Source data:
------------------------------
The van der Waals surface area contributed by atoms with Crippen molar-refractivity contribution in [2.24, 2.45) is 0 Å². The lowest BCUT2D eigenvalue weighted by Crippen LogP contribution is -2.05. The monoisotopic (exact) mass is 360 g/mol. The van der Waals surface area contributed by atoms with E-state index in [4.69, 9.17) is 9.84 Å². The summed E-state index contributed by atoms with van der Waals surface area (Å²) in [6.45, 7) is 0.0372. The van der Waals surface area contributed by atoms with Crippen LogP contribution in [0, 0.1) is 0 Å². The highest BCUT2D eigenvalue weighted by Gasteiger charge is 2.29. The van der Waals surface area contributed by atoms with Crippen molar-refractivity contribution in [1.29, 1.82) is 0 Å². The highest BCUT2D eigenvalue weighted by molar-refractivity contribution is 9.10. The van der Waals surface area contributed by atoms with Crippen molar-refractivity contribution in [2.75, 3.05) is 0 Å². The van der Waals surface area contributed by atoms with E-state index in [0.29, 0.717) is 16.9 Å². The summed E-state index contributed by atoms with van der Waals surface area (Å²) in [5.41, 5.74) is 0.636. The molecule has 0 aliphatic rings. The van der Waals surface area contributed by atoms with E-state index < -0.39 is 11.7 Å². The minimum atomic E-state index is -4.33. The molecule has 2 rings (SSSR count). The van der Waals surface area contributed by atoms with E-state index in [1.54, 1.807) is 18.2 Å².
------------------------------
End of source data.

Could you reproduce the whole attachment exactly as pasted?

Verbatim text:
The van der Waals surface area contributed by atoms with Crippen molar-refractivity contribution in [2.24, 2.45) is 0 Å². The lowest BCUT2D eigenvalue weighted by Crippen LogP contribution is -2.05. The monoisotopic (exact) mass is 360 g/mol. The van der Waals surface area contributed by atoms with E-state index in [4.69, 9.17) is 9.84 Å². The summed E-state index contributed by atoms with van der Waals surface area (Å²) in [6.45, 7) is 0.0372. The van der Waals surface area contributed by atoms with Crippen LogP contribution in [0, 0.1) is 0 Å². The highest BCUT2D eigenvalue weighted by Gasteiger charge is 2.29. The van der Waals surface area contributed by atoms with Crippen molar-refractivity contribution in [1.29, 1.82) is 0 Å². The highest BCUT2D eigenvalue weighted by molar-refractivity contribution is 9.10. The van der Waals surface area contributed by atoms with Crippen molar-refractivity contribution in [2.75, 3.05) is 0 Å². The van der Waals surface area contributed by atoms with E-state index in [0.29, 0.717) is 16.9 Å². The summed E-state index contributed by atoms with van der Waals surface area (Å²) in [5.41, 5.74) is 0.636. The molecule has 0 aliphatic rings. The van der Waals surface area contributed by atoms with E-state index < -0.39 is 11.7 Å². The minimum atomic E-state index is -4.33. The molecule has 2 rings (SSSR count). The van der Waals surface area contributed by atoms with E-state index in [1.54, 1.807) is 18.2 Å².